Secretary Ray LaHood Remarks as Prepared Sugar House Streetcar Line
Thank you, Michael, for the introduction. Thank you all for joining us.
I’m delighted to be here in Utah. This is the 40th state I’ve visited since taking office. And I’m thrilled to share official news that the U.S. DOT will provide Salt Lake City with $26 million for the Sugar House streetcar line.
A century ago, streetcars were a common sight in cities across America. But by the 1960s, most communities had phased them out – to the great detriment of neighborhoods and downtowns.
Today, streetcars are coming back. They’re reviving the same neighborhoods they once helped create. And, because of you, Salt Lake will be at the forefront of America’s streetcar renaissance.
Now, from day one, President Obama and the U.S. DOT have focused on building bridges between Americans who need jobs and jobs that need doing – jobs like connecting neighborhoods with affordable transit. At a time when too many of our families, friends, and neighbors are out of work. At a time when too much of our infrastructure is overburdened and outdated. The president deployed an economic plan that takes on both these problems at once – a plan that invests in America’s infrastructure as the means of laying a new foundation for economic opportunity and prosperity.
The Recovery Act was step one. It’s financed almost 15,000 transportation projects spread across every state in the union. It’s improved 40,000 miles of roadways. It will help connect 80 percent of Americans with a high-speed rail network within the next quarter-century.
And through the TIGER grant program – that’s Transportation Investments Generating Economic Recovery – the Recovery Act is also financing merit-based projects across the country. Last week, we unveiled a second round of competitive TIGER grants that build on our success and support critical projects that deserve federal funding but otherwise wouldn’t receive it.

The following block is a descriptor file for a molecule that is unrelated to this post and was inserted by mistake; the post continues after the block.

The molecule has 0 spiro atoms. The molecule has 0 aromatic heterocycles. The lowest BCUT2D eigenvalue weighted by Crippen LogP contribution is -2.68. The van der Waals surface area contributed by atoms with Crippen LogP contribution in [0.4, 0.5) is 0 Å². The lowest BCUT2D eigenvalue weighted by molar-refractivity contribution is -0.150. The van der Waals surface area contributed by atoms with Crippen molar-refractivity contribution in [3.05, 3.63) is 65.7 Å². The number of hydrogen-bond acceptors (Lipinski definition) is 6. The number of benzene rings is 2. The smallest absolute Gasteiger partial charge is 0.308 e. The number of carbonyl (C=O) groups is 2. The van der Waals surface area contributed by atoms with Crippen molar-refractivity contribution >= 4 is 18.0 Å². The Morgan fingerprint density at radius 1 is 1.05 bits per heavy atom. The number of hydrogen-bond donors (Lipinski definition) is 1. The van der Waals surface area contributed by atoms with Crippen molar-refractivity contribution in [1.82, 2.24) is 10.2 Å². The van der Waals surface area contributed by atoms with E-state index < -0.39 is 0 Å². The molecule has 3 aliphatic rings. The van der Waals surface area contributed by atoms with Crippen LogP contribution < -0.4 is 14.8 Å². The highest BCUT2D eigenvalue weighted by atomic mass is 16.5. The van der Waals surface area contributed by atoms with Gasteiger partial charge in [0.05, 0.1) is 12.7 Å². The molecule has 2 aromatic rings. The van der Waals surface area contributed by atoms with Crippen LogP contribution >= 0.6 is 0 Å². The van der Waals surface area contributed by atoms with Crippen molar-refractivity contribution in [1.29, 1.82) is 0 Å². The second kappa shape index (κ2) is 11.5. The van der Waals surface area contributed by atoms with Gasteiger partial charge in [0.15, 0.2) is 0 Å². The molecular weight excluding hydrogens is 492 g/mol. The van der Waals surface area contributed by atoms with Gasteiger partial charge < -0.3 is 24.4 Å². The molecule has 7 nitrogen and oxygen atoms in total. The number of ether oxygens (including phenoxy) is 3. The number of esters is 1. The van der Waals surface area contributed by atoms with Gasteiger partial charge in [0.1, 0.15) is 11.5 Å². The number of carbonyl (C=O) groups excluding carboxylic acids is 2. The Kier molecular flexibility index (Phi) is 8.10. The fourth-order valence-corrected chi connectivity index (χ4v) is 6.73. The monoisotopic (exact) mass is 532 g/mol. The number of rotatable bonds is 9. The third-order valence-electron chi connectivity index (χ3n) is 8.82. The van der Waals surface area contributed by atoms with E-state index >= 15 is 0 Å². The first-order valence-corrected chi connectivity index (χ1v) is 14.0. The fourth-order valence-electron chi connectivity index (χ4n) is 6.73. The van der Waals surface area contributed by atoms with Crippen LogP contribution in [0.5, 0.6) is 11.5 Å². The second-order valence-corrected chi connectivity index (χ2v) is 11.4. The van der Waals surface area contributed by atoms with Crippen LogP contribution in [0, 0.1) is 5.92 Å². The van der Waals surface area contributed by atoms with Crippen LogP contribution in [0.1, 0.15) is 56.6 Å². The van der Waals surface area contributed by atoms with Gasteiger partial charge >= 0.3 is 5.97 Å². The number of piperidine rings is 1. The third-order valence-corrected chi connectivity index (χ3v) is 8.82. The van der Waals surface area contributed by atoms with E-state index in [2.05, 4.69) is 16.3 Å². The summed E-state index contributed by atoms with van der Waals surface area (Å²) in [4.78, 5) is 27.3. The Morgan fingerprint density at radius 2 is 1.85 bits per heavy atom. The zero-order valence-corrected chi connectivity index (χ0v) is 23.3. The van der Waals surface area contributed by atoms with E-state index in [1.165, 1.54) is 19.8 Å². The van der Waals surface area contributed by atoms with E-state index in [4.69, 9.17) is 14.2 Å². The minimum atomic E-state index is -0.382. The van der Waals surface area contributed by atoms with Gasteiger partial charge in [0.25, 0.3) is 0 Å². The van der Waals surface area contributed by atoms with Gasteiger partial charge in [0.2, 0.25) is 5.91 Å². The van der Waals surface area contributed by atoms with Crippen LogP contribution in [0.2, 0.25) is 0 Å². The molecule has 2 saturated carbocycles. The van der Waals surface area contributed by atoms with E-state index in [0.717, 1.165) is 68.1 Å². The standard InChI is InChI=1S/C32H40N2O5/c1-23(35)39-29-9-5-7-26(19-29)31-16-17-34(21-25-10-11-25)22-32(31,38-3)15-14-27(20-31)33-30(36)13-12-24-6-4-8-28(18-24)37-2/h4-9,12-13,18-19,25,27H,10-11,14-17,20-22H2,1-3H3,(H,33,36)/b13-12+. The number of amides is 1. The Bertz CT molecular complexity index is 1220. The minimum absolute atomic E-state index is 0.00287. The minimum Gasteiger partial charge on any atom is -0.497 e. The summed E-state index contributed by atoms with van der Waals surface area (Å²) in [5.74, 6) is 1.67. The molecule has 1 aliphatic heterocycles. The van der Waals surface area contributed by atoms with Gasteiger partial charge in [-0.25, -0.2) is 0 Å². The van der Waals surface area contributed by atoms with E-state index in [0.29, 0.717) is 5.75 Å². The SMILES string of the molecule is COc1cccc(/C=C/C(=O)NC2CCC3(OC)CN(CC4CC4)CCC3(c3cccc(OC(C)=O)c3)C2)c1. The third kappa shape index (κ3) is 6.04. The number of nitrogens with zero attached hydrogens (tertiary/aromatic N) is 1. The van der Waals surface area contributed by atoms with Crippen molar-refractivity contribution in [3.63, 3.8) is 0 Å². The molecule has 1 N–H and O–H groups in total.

The 75 winning projects, including Salt Lake City’s streetcar system, are indispensable – which is why they were selected from more than 1,000 applications requesting $19 billion. Some TIGER II grants will fund innovative projects like urban circulator buses, bicycle lanes, and multimodal transportation stations. Others will fund more traditional projects that don’t fit neatly into old formulas – for example bridge construction and freight movement. But each grant rewards true excellence, effective partnerships, and good stewardship of taxpayer dollars – as is certainly the case right here. These same commitments inform President Obama’s vision for the future of America’s infrastructure – starting with a $50 billion upfront investment – which we hope Congress will adopt when it gets back to business.
Ultimately, everything we do reflects a fundamental recognition: Americans can still build great things not just in spite of enormous economic challenges, but as the means of overcoming them. In America’s first century, we carved the Erie Canal and connected the coasts with the transcontinental railroad. In our second century, we built our interstate highways and the bridges, tunnels, and transit systems that are still the lifelines of our economy.
Each succeeding American generation has demonstrated the foresight and courage to invest in the most important infrastructure projects of their time. We can do no less – whether it’s Salt Lake’s streetcar system or any of countless other projects that enable people to pursue their livelihoods.
We can still dream big. We can still build big. We can once again make this nation’s infrastructure the envy of the world. With that, I’m delighted to introduce South Salt Lake Mayor, Cherie Wood.
Thank you very much.